By Mary D. Scourtes
Remembering the most spectacular fireworks show along the Champ de Mars on Bastille Day epitomizes my taste for all thing French. Being part of that massive July 14 holiday is a celebration that I can cross off my bucket list. And every Bastille Day I long for a return to France.
Despite the fact Gerard Jamgotchian has observed many Bastille hooplas, his global restaurant L’Eden had no special menu planned. But he did offer beer and wine specials. Raised in Marseilles, the widely travelled chef of L’Eden recasts traditional French finds along with toothsome Spanish, Greek and Italian dishes.
“The biggest obstacle is people do not know where we are,’’ says Gerard about his four-year-old bistro. Lunch is his bread and butter, although some are reluctant to head downtown because parking can be a problem, he says. But dinner traffic is improving.
The café seats only 25 inside but adds another two dozen in the atrium where Gerard got the idea to name his place from the Garden of Eden. Floor-to-ceiling windows allow a great vista for downtown skyscrapers and people watching at Gas Light Park from the corner of Tampa and Madison streets. A soft bed of contemporary French music offers a soothing backdrop.
The menu is formatted differently than most. Pastries and desserts appear before the main course and the starters and main dishes aren’t grouped separately. Start dinner with the chef’s creamy lobster bisque, which may be light on lobster but long on flavor. Other choices include Scottish smoked salmon, Spanish gazpacho or French foie gras, offered with a Loupiac wine.
“The age-old French tradition of a cheese course is the most requested here,” adds Gerard.
Is spanakopita a starter or main course? We found the small phyllo envelope of feta cheese, onions and spinach delivered entrée impact nicely. A fan of greens presents flourish. Beef eaters are well served by the contrasting sweet and tender filet flavors against velvety mushrooms with a kick of green peppercorns on Steak Diane. Accompanying it were roasted potatoes and asparagus drizzled with Romanesque sauce.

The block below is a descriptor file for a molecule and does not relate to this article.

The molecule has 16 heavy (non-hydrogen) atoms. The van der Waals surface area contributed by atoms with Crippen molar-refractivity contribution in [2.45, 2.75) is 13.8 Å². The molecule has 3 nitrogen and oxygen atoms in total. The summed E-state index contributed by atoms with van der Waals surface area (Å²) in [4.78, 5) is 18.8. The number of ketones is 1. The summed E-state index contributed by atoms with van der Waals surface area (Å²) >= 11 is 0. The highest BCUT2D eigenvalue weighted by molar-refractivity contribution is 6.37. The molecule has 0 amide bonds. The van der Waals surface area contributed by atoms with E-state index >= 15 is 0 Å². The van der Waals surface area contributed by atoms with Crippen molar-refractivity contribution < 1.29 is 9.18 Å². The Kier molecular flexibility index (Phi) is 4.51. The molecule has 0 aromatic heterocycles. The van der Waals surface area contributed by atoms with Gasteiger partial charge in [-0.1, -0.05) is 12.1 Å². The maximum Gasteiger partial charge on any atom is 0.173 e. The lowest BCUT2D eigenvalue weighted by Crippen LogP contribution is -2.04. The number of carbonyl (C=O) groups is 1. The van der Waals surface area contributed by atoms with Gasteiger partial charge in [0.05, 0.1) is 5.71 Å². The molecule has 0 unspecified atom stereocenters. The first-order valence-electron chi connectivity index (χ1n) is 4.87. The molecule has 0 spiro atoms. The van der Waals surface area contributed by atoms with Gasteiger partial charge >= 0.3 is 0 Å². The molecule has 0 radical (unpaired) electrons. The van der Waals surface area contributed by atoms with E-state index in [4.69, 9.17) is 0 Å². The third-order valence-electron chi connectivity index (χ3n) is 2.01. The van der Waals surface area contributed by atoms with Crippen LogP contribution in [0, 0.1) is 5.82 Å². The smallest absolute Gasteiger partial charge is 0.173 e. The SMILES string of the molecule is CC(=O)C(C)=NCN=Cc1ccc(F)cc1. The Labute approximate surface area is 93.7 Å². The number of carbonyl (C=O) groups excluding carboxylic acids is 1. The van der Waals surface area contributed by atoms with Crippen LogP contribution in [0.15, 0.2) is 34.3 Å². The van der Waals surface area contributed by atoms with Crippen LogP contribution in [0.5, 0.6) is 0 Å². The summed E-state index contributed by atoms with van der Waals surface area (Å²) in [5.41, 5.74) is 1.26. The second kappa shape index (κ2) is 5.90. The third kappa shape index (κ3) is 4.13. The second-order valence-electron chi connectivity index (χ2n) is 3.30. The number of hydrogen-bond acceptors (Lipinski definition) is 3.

Worth trying is a misnamed rack of lamb that comes in the form of lollipop chops mounded over lentils. Chicken madras — which is not like any saucy hot red curry I’ve tasted — is a cold, curried, nutty chicken mince, served with pita triangles. Duck breast slices meet warm brie in a crêpe that is served split and jackknifed on the plate. Shrimp with a garlic and artichoke sauce were zesty yet skimpy.
Other items available include Indian rice and vegetable biryani; Greek rice and pine nut-filled dolmathes; and a Spanish salmon, shrimp and scallop ceviche.
The chef changes desserts frequently: Crêpes may have chocolate, apple, caramel, strawberry or other fruit filling but a flourless, chocolate gateau, drizzled with chocolate sauce, is always aboard.
Chef Gerard, who formerly owned the bakery and café Au Rendezvous in downtown Tampa, knows his pain, brioche and croissants, too. He schedules special wine tasting dinners every month; the next is on July 28.
L’Eden Restaurant & Bar
Where: 500 N Tampa St., Tampa
Hours: Lunch: Mon.- Fri., 8 a.m. to 3 p.m.; Wed. and Thurs., 5 p.m. to 9 p.m.; Fri., and Sat., 5 p.m. to 11 p.m.
Pay for it: AE, DC, MC, V, and Discover
Reservations: (813) 221-4795
Charm them with cheese: “Buy on an apple, and sell on cheese.” Sample wines you are considering for purchase after you’ve cleansed your palate with a tart apple, because you can better detect a wine’s flaws. A host should encourage guests to partake of plenty of cheese, which coats the palate and has the effect of increasing the fruit in a wine, which can mask any flaws. Serve your brie when you want your lower shelf wine to taste better. More on this.